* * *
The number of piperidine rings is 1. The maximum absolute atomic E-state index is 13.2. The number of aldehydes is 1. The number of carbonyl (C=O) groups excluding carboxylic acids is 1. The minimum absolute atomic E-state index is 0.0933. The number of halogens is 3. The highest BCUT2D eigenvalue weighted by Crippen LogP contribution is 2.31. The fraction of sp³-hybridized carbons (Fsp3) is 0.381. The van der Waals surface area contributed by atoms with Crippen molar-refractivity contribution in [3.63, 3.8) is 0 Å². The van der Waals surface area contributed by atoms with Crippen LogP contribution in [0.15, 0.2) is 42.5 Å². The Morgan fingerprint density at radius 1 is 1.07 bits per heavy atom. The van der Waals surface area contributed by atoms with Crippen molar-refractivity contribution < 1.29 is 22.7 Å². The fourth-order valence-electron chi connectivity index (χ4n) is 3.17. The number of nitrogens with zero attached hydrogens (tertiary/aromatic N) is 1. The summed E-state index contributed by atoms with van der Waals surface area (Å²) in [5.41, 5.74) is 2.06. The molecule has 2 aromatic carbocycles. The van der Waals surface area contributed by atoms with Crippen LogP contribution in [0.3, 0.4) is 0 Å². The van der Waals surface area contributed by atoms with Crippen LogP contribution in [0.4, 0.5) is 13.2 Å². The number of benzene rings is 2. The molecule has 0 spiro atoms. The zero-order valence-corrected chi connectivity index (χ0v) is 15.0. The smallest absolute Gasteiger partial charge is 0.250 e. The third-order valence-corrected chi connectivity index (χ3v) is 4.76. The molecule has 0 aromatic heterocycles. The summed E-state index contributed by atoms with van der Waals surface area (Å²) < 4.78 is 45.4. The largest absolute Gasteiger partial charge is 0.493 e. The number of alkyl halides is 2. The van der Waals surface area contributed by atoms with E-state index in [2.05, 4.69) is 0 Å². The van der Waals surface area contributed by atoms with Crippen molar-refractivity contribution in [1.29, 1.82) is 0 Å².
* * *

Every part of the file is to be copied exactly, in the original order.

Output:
The number of piperidine rings is 1. The maximum absolute atomic E-state index is 13.2. The number of aldehydes is 1. The number of carbonyl (C=O) groups excluding carboxylic acids is 1. The minimum absolute atomic E-state index is 0.0933. The number of halogens is 3. The highest BCUT2D eigenvalue weighted by Crippen LogP contribution is 2.31. The fraction of sp³-hybridized carbons (Fsp3) is 0.381. The van der Waals surface area contributed by atoms with Crippen molar-refractivity contribution in [3.63, 3.8) is 0 Å². The van der Waals surface area contributed by atoms with Crippen LogP contribution in [0.15, 0.2) is 42.5 Å². The Morgan fingerprint density at radius 1 is 1.07 bits per heavy atom. The van der Waals surface area contributed by atoms with Crippen molar-refractivity contribution < 1.29 is 22.7 Å². The fourth-order valence-electron chi connectivity index (χ4n) is 3.17. The number of nitrogens with zero attached hydrogens (tertiary/aromatic N) is 1. The summed E-state index contributed by atoms with van der Waals surface area (Å²) in [5.41, 5.74) is 2.06. The molecule has 2 aromatic carbocycles. The van der Waals surface area contributed by atoms with Crippen LogP contribution in [0.3, 0.4) is 0 Å². The van der Waals surface area contributed by atoms with Crippen LogP contribution in [0.4, 0.5) is 13.2 Å². The number of benzene rings is 2. The molecule has 0 spiro atoms. The zero-order valence-corrected chi connectivity index (χ0v) is 15.0. The smallest absolute Gasteiger partial charge is 0.250 e. The third-order valence-corrected chi connectivity index (χ3v) is 4.76. The molecule has 0 aromatic heterocycles. The summed E-state index contributed by atoms with van der Waals surface area (Å²) < 4.78 is 45.4. The largest absolute Gasteiger partial charge is 0.493 e. The number of alkyl halides is 2. The van der Waals surface area contributed by atoms with E-state index in [2.05, 4.69) is 0 Å². The van der Waals surface area contributed by atoms with Crippen molar-refractivity contribution in [1.29, 1.82) is 0 Å².